We estimate the ex-post agricultural trade impacts of retaliatory measures imposed by foreign countries in response to United States' Section 232 and 301 tariffs using a theoretically consistent, monthly, product line gravity equation. Retaliation led to significant US agricultural export losses of $13.5 to $18.7 billion on an annualized basis. Considerable heterogeneity exists in the average treatment effect of retaliation. First, retaliatory trade actions presented a strong within-year seasonal impact. Nearly 70% of aggregate trade losses occurred during the US's peak export marketing season. Second, U.S. trade losses were particularly pronounced on homogeneous bulk commodities, whereas product differentiation dampened the impact of retaliation. Third, with few exceptions, the counterfactually estimated direct trade losses line up well with the U.S. Department of Agriculture's (USDA) trade damage estimates for trade aid programs distributed to farmers impacted by the trade dispute. Finally, we find little evidence that U.S. exports were able to be reoriented to alternative, nonretaliating markets-an indication of high bilateral trade frictions and the destructive consequences of retaliatory trade actions.
  • COVID-19 & Agricultural Exports under the U.S.-China Trade Deal
    Grant, Jason H.; Orden, David R.; Marchant, Mary A. (Virginia Tech. Center for Agricultural Trade, 2020-05)
    This report from the Center for Agricultural Trade provides an update on COVID-19 and related impacts on US-China trade.
  • New Estimates of the Ad-valorem Equivalent of SPS Measures: Evidence from Specific Trade Concerns
    Ning, Xin; Grant, Jason H. (Center for Agricultural Trade, 2019-10)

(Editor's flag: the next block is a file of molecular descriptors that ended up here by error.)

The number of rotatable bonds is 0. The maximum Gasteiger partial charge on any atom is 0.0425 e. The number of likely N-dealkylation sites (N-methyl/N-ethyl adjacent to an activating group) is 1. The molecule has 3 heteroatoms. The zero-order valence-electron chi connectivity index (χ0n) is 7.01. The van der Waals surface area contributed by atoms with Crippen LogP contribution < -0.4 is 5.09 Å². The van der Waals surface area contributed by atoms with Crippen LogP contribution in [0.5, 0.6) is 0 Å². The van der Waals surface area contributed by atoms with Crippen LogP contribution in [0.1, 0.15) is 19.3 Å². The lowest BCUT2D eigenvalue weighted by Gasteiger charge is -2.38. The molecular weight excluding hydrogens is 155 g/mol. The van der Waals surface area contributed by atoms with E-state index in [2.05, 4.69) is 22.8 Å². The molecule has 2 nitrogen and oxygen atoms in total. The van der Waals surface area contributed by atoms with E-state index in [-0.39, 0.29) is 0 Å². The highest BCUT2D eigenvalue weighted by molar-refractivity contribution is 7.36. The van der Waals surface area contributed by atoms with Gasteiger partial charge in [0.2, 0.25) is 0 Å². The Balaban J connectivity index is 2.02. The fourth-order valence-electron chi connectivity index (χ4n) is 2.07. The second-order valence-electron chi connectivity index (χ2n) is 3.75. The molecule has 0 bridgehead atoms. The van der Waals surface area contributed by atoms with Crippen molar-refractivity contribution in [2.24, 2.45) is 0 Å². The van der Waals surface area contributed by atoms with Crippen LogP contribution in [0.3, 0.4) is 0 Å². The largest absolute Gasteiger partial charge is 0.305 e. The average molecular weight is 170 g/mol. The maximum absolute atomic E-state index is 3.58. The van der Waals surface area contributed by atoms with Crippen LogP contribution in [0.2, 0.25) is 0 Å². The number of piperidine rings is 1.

Countries maintain a large and diverse set of non-tariff measures (NTMs) to safeguard the health of plants, animals and humans. However, policymakers and regulatory bodies often neglect the potential adverse trade effects of non-tariff measures. Despite a large literature investigating the trade flow effects of NTMs, less is known about the extent to which sanitary and phytosanitary (SPS) measures raised trade concerns by exporters reduce exporting countries' agricultural and food trade to importing markets maintaining these measures. This study utilizes the World Trade Organization's (WTO) SPS specific trade concerns database to identify economically meaningful and potentially consequential SPS measures on members' trade. We develop a product-line structural gravity model to estimate the trade effects of non-tariff SPS measures flagged as concerns by the top 30 agricultural exporting and importing countries covering products in meat, dairy, fruits & vegetables, and cereals & preparations. Results indicate that trade losses due to SPS measures of concern are significant, both globally and for specific countries, sectors and individual SPS measures. Conservatively, our estimates imply a 68% reduction in agricultural trade during years in which SPS measures of concern were active. Moreover, the estimated ad-valorem protection imposed by SPS trade concern measures ranges from a 33% to 106% equivalent tariff, on average. Significant heterogeneity in the estimated AVE of SPS measures exists across countries. Comparing SPS measures maintained by U.S., EU and China on imports, presents a rather stark asymmetric picture, with ad-valorem tariff equivalents of U.S. SPS measures estimated at 41%, compared to 76.4% and 130% ad-valorem equivalent protection imposed by SPS measures maintained by the EU and China, respectively. Finally, we identified six case-study SPS measures of concern to take a closer look at their trade impacts. These included (i) EU Aflatoxin limits on groundnuts and cereals; (ii) EU GMOs policies on cereal grains; (iii) BSE restrictions on beef (various countries); (iv) Japan’s positive list MRL standards; (v) Ractopamine restrictions on pork; and (vi) China’s restrictions on Avian Influenza in poultry. Results indicate that China's restrictions on poultry imports due to Avian Influenza concerns and EU, China, Russia, Taiwan, and Thailand zero tolerance for ractopamine in pork exports are the most prohibitive standards, with AVE tariffs 120.3% and 88.9%, respectively.